Pls see my email. There’s a better way of doing blacklists that leverage AI logic whilst factoring in human subjectivity.We ended up frame-working things as poles (left vs right, cold vs hot, male vs female) because the methods of Leibniz and Descartes led data I/O down the path of absolute objective logic (resulting in today’s AI) which is at odds with our subjective selves. https://uploads.disquscdn.c…
Can I see it. I know a few people who would be interested in that
Sometimes initiatives that look like cop-outs turn into clever flanking maneuvers. I understand your reasons why this approach might be sub-optimal but going up against adtech generally is audacious and maybe foolhardy. I forwarded this post to my good friend and colleague Doc Searls. Doc has been valiantly leading the charge for Project VRM, a Berkman Center effort to tame the adtech beast, especially the way it tracks us across the web (customers managing vendors instead of the opposite, aka CRM). Sleeping Giants is an opening. If it takes off it becomes flanking maneuver. It along with Doc’s work and its progeny (from open protocols to new startups) might flip the table here in a meaningful way. That would be good even if some day in hindsight we say “well that blacklisting thing was pretty messy.”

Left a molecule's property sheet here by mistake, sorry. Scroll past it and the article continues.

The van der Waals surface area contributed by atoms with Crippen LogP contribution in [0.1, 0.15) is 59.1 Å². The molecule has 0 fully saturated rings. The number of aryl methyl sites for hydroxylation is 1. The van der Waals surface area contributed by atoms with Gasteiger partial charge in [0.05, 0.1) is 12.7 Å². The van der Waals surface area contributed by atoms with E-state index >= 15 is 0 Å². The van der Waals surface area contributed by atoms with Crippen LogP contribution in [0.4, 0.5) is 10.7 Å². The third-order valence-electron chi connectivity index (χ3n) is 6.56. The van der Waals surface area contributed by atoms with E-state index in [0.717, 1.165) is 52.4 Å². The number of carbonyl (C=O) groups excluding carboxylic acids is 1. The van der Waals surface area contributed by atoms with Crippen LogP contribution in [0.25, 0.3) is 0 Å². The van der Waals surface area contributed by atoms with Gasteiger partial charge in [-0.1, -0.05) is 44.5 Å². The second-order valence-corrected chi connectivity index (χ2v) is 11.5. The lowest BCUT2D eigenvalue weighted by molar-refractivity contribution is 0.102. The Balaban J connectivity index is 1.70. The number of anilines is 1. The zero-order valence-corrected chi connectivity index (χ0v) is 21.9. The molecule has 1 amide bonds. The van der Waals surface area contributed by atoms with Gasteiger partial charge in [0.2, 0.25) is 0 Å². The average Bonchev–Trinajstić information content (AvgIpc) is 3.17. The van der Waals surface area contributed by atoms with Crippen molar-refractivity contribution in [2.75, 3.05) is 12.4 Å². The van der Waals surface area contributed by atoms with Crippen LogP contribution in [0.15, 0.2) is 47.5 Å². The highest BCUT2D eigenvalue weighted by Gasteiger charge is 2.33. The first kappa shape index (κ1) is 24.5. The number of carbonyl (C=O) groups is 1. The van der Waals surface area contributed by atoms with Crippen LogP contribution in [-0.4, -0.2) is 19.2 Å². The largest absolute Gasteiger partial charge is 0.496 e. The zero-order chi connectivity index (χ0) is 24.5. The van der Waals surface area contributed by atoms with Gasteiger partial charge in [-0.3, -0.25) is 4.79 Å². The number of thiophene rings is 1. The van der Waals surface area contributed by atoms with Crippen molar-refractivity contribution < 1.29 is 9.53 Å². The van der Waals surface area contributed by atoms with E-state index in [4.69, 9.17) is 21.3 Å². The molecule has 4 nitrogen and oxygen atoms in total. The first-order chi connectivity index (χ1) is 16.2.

Interesting. Thank you LaVonne.
How does project VRM do this?We all know Doc from reputation and I remember this project but don’t see how it attacks the same problem.Interested.
I think I have him writing on this now which will be better than what I could say. But, two thoughts came to mind. You have consumers opting out on the tracking side. Now we have brands opting out on the outreach side. That’s destabilization of an industry. It follows (in my fevered imagination) that destabilization along that value chain might lead to new alignment. That new alignment ends up meeting the VRM objective of giving consumers more autonomy. I.e., brands might start seeing consumers as their partners in protecting the brand while consumers experience this as asserting their intentions.
Both Doc and La Vonne are great champions of this cause and they do awesome work. Thank you !The question really goes back to if the parts of ad-tech outside of a) search, and b) brand advertising sold directly by publishers are delivering a positive ROI to brands. If not, can there be a better alternative to helping buyers find sellers in a way that is more respectful of the buyer’s time, interests, personal data and privacy ? Project VRM does provide a framework and set of tools that are forward looking and visionary.
I’m not smart enough to follow this I fear as sure-destabilization as a touchpoint to alignment is how the world works. How this relates to VRM as a solution, i’m stumped.